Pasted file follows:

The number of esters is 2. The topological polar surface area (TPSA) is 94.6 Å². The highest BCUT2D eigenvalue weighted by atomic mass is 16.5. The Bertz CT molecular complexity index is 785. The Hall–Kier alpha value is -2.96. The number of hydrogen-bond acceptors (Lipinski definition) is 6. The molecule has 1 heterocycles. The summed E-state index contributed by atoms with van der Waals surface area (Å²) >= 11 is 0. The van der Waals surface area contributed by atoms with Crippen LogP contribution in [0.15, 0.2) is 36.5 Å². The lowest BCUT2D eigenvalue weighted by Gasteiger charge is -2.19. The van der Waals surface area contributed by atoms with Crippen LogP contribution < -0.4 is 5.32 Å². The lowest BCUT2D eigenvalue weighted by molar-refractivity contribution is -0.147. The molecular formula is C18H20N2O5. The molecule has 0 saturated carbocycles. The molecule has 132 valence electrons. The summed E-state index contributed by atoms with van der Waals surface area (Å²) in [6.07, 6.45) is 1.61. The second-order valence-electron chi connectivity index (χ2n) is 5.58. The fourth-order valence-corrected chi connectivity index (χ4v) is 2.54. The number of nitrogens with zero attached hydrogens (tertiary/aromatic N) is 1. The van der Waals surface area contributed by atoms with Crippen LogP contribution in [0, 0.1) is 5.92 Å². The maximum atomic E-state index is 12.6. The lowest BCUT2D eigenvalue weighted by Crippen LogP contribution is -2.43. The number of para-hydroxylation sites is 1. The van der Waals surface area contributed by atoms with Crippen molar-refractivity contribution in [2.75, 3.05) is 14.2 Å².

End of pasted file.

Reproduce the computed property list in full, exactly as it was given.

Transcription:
The number of esters is 2. The topological polar surface area (TPSA) is 94.6 Å². The highest BCUT2D eigenvalue weighted by atomic mass is 16.5. The Bertz CT molecular complexity index is 785. The Hall–Kier alpha value is -2.96. The number of hydrogen-bond acceptors (Lipinski definition) is 6. The molecule has 1 heterocycles. The summed E-state index contributed by atoms with van der Waals surface area (Å²) >= 11 is 0. The van der Waals surface area contributed by atoms with Crippen LogP contribution in [0.15, 0.2) is 36.5 Å². The lowest BCUT2D eigenvalue weighted by Gasteiger charge is -2.19. The van der Waals surface area contributed by atoms with Crippen LogP contribution < -0.4 is 5.32 Å². The lowest BCUT2D eigenvalue weighted by molar-refractivity contribution is -0.147. The molecular formula is C18H20N2O5. The molecule has 0 saturated carbocycles. The molecule has 132 valence electrons. The summed E-state index contributed by atoms with van der Waals surface area (Å²) in [6.07, 6.45) is 1.61. The second-order valence-electron chi connectivity index (χ2n) is 5.58. The fourth-order valence-corrected chi connectivity index (χ4v) is 2.54. The number of nitrogens with zero attached hydrogens (tertiary/aromatic N) is 1. The van der Waals surface area contributed by atoms with Crippen LogP contribution in [0, 0.1) is 5.92 Å². The maximum atomic E-state index is 12.6. The lowest BCUT2D eigenvalue weighted by Crippen LogP contribution is -2.43. The number of para-hydroxylation sites is 1. The van der Waals surface area contributed by atoms with Crippen molar-refractivity contribution in [2.75, 3.05) is 14.2 Å².